Nigeria's oil crisis
Omadino, Nigeria - The sound of speedboats on the otherwise calm rain forest creek was enough to send villagers fleeing.
"They were afraid. They just ran away," said Gabriel Walter, 42, the only resident of Omadino who stayed to meet a group of journalists and soldiers visiting the oil-rich swamps of Nigeria's volatile Niger River delta. Entire families had fled into surrounding forests with laundry still hanging on the line and pots gurgling on cooking fires.
Walter would not say whether it was Nigerian security forces or ethnic militants that the townspeople feared. Both groups are known to go on killing rampages.
Nigeria's oil industry - Africa's largest and the fifth-biggest source of US oil imports - likewise is concerned for its future after a yearlong spree of bloodletting that has killed more than 1 000 people in the Niger Delta.
Local residents complain that they have benefited little from the oil wealth in their midst, and ethnic tensions along the country's southeastern coast have aggravated strife in the region. Kidnappings and sabotage have escalated, forcing costly shutdowns by companies pumping crude.
The growing conflict in Nigeria comes during an expansion of exploration and drilling in West Africa's Gulf of Guinea, estimated to hold up to 10 percent of the world's oil reserves. The United States, Europe and Asia increasingly are looking to the region's oil as a partial alternative to crude from the Middle East.
The Nigerian subsidiary of San Ramon, California-based ChevronTexaco Corp. is among the companies hit hardest by Nigeria's worsening oil-related violence, suffering an estimated US$750 million in sabotage to its wells, pipelines and other facilities since March 2003.
Sixteen months later, the company still can't restart production at pipeline pump stations and wells considered unusable or unsafe, resulting in estimated losses from foregone production of more than US$1 billion since last year.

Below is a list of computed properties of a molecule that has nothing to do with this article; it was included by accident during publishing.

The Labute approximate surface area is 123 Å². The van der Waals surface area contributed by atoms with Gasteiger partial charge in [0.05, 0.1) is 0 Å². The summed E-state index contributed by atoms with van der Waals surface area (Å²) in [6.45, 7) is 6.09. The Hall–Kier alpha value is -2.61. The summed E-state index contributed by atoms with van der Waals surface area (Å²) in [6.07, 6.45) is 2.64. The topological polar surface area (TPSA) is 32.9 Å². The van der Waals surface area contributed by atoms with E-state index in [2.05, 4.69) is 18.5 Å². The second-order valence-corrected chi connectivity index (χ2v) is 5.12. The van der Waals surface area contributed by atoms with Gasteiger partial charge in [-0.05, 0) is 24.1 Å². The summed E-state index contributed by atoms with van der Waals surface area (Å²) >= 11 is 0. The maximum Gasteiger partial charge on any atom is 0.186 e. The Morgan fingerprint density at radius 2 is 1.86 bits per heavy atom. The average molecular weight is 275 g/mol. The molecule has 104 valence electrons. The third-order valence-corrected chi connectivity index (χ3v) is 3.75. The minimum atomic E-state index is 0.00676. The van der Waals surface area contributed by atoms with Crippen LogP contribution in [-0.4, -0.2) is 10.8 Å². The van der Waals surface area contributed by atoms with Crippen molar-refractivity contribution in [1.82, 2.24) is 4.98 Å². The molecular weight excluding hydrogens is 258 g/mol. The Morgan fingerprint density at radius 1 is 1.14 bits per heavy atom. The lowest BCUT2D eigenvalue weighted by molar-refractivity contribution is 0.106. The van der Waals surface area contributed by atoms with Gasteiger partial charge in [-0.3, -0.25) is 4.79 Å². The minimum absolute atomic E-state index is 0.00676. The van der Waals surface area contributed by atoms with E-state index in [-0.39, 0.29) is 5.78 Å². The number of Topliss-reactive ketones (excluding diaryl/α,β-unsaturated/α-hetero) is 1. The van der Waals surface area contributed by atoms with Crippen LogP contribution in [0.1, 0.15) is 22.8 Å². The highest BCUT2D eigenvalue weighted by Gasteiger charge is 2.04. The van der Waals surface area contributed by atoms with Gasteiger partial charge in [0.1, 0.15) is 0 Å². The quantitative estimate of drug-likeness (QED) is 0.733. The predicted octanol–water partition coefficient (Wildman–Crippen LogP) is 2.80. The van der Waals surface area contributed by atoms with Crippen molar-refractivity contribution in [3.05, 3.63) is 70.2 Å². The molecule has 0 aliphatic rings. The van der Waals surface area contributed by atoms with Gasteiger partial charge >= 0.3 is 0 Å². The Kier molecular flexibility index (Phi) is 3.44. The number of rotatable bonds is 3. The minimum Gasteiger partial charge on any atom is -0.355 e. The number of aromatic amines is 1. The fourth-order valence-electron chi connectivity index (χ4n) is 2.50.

Royal Dutch/Shell, Nigeria's largest oil operation producing half of the 2.5 million barrels Nigeria's exports daily, is also reeling.
A confidential 93-page security report commissioned by Shell in December 2003 warns that mounting attacks by criminals and ethnic militants could force the oil giant to abandon its onshore operations in the delta by 2008.
No possibility of a company pullout
Shell spokesperson Simon Buerk rejects the possibility of a company pullout.
"We don't agree with that conclusion. We are committed to our operations in Nigeria," he said.
Other company officials concede, however, that the firm is increasingly turning its attention to oil fields that are offshore because it considers them safer from attack by bandits and activists - even though militants in boats have in the past occupied offshore platforms and held their crew members hostage.
Buerk declined to discuss the confidential report's other conclusions: that Shell "exacerbates conflict" in the way it gives cash and contracts to delta residents and offers "stay-at-home pay" to disgruntled youths.
Such "lack of transparency" encourages villagers to fight Shell - and each other -for a share of the oil money, the report's authors concluded.